A spirit safe is a large, padlocked, glass walled, usually brass bound container found at Scotch whisky distilleries which allows the distiller to analyse and manage the spirit coming out of the pot still without coming into contact with the spirit itself. 
The origins of the spirit safe date back to 1823 when a change in the duty laws allowed small Highland distilleries to compete fairly with the much larger Lowland distilleries. The change brought a number of distillers, who had previously operated illegally, within the law.
These laws were rigorously enforced and one of the main ways of enforcement was the spirit safe which prevented anyone siphoning off the newly made spirit to avoid paying duty on it at the point in the whisky-making process it was most vulnerable, just as the spirit came out the stills before the quantity had been measured.
This is why spirit safes carry large, obvious padlocks, and why all the manipulation and measurement takes place behind its glass panels, using controls on the front of the spirit safe. Until 1983 only the local officer from the Customs and Excise, who measured how much spirit was produced, had access to the keys for the safe. Since then the keys have been held by the distillery manager as well as Customs and Excise to ensure compliance by analysing the returns from a range of distilleries.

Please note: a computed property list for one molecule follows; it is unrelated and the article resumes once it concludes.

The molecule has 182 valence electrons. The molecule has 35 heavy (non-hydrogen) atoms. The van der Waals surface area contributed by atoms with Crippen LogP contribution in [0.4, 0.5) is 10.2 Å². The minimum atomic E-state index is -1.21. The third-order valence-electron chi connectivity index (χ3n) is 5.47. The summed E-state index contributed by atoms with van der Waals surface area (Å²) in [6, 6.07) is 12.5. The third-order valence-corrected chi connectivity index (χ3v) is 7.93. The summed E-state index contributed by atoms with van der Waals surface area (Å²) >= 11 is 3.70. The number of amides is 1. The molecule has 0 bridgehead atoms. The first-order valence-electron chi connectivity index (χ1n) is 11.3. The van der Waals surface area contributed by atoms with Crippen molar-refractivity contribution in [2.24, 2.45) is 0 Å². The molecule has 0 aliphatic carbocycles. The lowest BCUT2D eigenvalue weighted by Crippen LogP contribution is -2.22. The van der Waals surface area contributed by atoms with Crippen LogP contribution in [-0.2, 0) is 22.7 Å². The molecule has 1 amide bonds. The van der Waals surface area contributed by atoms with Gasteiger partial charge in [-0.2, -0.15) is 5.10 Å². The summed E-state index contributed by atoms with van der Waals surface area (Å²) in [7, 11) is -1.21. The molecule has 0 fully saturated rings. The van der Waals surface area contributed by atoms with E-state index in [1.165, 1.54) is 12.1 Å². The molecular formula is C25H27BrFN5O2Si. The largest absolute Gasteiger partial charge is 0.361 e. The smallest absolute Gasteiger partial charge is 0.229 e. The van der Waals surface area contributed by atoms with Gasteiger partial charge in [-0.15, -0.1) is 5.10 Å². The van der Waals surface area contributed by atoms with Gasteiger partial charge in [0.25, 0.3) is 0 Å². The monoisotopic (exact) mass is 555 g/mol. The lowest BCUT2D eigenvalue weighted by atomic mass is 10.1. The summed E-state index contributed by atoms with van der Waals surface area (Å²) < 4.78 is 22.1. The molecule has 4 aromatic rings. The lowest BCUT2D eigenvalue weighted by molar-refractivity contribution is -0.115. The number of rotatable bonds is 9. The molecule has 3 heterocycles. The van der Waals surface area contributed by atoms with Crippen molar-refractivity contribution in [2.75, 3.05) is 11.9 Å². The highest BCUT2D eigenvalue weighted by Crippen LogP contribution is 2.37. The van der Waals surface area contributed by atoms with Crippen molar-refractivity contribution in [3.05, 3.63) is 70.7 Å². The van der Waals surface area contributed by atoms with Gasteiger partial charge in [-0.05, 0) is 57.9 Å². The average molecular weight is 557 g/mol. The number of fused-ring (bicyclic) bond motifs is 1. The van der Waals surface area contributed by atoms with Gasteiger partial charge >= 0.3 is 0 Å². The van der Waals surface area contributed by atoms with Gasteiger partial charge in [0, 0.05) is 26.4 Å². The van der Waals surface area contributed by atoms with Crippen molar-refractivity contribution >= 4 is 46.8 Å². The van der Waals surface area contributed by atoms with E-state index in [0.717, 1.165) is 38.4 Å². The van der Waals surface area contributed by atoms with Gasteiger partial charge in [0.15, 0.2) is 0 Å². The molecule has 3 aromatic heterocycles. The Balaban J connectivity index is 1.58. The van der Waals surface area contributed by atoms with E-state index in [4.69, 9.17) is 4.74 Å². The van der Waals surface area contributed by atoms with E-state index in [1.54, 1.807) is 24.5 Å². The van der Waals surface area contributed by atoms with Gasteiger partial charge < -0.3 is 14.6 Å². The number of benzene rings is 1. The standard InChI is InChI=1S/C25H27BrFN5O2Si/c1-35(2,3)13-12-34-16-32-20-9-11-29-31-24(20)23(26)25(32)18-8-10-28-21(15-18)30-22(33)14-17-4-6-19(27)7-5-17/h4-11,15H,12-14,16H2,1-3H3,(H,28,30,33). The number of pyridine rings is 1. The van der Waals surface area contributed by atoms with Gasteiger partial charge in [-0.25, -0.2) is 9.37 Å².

The first liquid to emerge from the spirit condenser as the spirit still is heated is the undesirable foreshots, and these are directed from the spirit safe to the low wines and feints receiver for re-distillation. But gradually the undesirable methyl alcohol content reduces and what emerges is the spirit that will end up as whisky. The distiller has to judge the right moment to redirect the flow of product to the spirit receiver instead of the low wines receiver. This is when the alcohol content, measured by a hydrometer in the spirit safe, falls to 75%, or when the emerging spirit no longer turns water cloudy, another test conducted remotely inside the spirit safe.
The alcohol content of the emerging liquid continues gradually to fall during the run. When it reaches a point between 70% and 60% alcohol by volume, again as measured by a hydrometer within the spirit safe, the flow is switched away from the spirit receiver and back to the low wines and feints receiver, again for re-distillation. The precise point at which this switch takes place depends on the character of the whisky being produced, but for a particular whisky this will always happen at the same point in the run.
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